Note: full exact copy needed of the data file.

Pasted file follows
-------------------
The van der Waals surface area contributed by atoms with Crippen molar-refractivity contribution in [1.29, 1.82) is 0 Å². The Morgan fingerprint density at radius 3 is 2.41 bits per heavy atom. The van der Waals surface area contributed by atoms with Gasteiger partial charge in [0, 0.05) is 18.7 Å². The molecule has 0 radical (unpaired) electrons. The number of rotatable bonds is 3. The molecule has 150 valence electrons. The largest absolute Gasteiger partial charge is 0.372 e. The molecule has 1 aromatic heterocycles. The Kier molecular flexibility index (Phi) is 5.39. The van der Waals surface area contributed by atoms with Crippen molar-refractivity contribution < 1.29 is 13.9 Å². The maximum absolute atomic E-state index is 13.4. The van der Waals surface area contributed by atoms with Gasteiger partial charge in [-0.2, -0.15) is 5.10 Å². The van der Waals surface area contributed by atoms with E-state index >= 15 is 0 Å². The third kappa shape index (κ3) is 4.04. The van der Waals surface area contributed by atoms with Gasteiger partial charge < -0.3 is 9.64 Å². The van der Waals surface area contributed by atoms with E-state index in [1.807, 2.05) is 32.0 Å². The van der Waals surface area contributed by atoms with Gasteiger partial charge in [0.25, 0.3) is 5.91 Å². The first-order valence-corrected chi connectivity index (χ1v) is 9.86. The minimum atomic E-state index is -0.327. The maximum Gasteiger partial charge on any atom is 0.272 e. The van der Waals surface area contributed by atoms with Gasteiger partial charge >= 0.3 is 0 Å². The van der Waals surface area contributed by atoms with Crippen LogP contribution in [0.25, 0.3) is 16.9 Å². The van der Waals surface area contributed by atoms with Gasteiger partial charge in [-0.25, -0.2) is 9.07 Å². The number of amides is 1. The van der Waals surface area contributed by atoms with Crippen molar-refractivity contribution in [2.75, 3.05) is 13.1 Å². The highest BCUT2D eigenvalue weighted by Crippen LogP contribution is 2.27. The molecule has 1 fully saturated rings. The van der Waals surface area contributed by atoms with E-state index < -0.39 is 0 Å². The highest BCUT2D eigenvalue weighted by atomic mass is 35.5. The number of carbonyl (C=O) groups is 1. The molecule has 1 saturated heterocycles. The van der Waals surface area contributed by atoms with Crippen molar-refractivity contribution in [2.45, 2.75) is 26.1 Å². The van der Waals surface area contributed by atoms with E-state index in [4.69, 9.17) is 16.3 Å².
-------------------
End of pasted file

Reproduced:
The van der Waals surface area contributed by atoms with Crippen molar-refractivity contribution in [1.29, 1.82) is 0 Å². The Morgan fingerprint density at radius 3 is 2.41 bits per heavy atom. The van der Waals surface area contributed by atoms with Gasteiger partial charge in [0, 0.05) is 18.7 Å². The molecule has 0 radical (unpaired) electrons. The number of rotatable bonds is 3. The molecule has 150 valence electrons. The largest absolute Gasteiger partial charge is 0.372 e. The molecule has 1 aromatic heterocycles. The Kier molecular flexibility index (Phi) is 5.39. The van der Waals surface area contributed by atoms with Crippen molar-refractivity contribution < 1.29 is 13.9 Å². The maximum absolute atomic E-state index is 13.4. The van der Waals surface area contributed by atoms with Gasteiger partial charge in [-0.2, -0.15) is 5.10 Å². The van der Waals surface area contributed by atoms with E-state index >= 15 is 0 Å². The third kappa shape index (κ3) is 4.04. The van der Waals surface area contributed by atoms with Gasteiger partial charge < -0.3 is 9.64 Å². The van der Waals surface area contributed by atoms with E-state index in [1.807, 2.05) is 32.0 Å². The van der Waals surface area contributed by atoms with Gasteiger partial charge in [0.25, 0.3) is 5.91 Å². The first-order valence-corrected chi connectivity index (χ1v) is 9.86. The minimum atomic E-state index is -0.327. The maximum Gasteiger partial charge on any atom is 0.272 e. The van der Waals surface area contributed by atoms with Gasteiger partial charge >= 0.3 is 0 Å². The van der Waals surface area contributed by atoms with Crippen LogP contribution in [0.25, 0.3) is 16.9 Å². The van der Waals surface area contributed by atoms with Gasteiger partial charge in [-0.25, -0.2) is 9.07 Å². The number of amides is 1. The van der Waals surface area contributed by atoms with Crippen molar-refractivity contribution in [2.75, 3.05) is 13.1 Å². The highest BCUT2D eigenvalue weighted by Crippen LogP contribution is 2.27. The molecule has 1 fully saturated rings. The van der Waals surface area contributed by atoms with E-state index < -0.39 is 0 Å². The highest BCUT2D eigenvalue weighted by atomic mass is 35.5. The number of carbonyl (C=O) groups is 1. The molecule has 1 saturated heterocycles. The van der Waals surface area contributed by atoms with Crippen molar-refractivity contribution in [2.45, 2.75) is 26.1 Å². The van der Waals surface area contributed by atoms with E-state index in [4.69, 9.17) is 16.3 Å².